Polling from the Joint Center for Political and Economic Studies, an independent Washington think tank that focuses on African American issues, shows strong support among blacks for investing a portion of Social Security payroll taxes in private accounts.
A 2002 survey found that 67% of blacks supported the idea. Support jumped to about 79% among blacks 18 to 25, a key target group for Republicans.
“Among younger African Americans, there is a consistent attraction to private accounts and we have seen it for some time,” said David Bositis, a senior analyst at the center.
The polling offers a caution to the White House: Support for the concept plummets when the survey questions link private accounts to President Bush or another Republican.
But the popularity of the idea among blacks gives GOP strategists encouragement on two counts. First, they believe that talking about Social Security in minority communities can win support for the Bush plan from moderate Democrats who rely on black voters to win elections.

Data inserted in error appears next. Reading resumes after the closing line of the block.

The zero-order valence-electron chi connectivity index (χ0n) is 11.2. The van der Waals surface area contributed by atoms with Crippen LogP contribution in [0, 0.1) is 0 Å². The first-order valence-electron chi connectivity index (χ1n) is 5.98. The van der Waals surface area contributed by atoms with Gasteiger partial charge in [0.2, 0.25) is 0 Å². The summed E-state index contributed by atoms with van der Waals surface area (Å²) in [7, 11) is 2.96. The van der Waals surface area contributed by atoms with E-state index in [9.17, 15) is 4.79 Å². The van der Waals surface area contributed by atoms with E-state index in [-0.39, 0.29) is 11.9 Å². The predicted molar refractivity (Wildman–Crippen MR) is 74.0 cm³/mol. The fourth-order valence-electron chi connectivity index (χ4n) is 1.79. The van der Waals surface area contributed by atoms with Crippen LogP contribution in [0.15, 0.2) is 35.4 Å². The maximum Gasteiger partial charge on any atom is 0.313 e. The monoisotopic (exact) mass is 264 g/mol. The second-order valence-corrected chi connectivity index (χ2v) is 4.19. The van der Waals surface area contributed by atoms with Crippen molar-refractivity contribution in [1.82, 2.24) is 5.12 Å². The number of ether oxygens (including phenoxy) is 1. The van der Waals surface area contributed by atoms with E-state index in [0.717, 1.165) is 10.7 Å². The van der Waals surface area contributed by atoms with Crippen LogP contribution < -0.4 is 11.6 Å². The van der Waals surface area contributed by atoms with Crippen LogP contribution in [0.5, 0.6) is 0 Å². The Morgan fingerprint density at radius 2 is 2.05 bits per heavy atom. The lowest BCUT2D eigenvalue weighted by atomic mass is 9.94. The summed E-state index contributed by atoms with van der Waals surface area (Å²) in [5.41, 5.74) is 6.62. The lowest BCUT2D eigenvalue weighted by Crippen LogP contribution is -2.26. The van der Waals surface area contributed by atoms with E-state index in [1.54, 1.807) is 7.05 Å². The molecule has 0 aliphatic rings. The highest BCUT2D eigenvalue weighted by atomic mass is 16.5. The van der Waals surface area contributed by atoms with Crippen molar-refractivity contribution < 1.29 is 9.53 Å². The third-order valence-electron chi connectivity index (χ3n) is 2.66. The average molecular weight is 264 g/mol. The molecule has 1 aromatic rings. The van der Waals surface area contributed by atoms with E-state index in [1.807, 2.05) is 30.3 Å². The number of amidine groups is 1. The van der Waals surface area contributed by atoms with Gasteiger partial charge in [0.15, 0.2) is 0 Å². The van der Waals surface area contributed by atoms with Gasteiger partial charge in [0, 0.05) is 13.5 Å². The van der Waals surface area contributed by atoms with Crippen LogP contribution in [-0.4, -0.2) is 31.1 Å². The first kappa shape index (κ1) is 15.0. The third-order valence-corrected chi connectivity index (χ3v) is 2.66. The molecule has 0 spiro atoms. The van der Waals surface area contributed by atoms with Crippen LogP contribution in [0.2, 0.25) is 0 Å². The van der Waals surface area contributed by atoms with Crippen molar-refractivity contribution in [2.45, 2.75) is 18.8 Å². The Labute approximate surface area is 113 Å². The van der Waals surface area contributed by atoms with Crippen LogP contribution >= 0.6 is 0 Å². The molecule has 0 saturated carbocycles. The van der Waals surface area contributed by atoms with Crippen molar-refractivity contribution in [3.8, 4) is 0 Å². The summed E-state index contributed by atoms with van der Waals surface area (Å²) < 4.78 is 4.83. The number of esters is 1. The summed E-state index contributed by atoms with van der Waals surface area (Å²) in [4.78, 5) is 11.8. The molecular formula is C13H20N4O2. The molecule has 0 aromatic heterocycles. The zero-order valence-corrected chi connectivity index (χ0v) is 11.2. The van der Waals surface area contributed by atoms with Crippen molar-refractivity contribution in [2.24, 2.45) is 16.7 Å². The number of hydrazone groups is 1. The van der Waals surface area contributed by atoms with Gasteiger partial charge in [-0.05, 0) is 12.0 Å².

Second, they believe it will help the long-term White House goal of developing ties to black voters in hopes of winning at least a portion of that solid Democratic bloc to the GOP in future elections.
“There’s an effort to tell the story in the black community, and it doesn’t have to be hugely successful,” said Michael Tanner, director of health and welfare studies at the libertarian Cato Institute and a leading advocate for private accounts. “It just has to be more successful than Bush was [in winning black votes]. The Democrats are heavily reliant on having 90% of black support, but if that drops to 80%, they’re in trouble.”
This week, senior administration officials will brief black business and community leaders on Social Security. In the coming months, conservative black clergy and other backers of private accounts will lead town hall meetings in South Los Angeles and Detroit.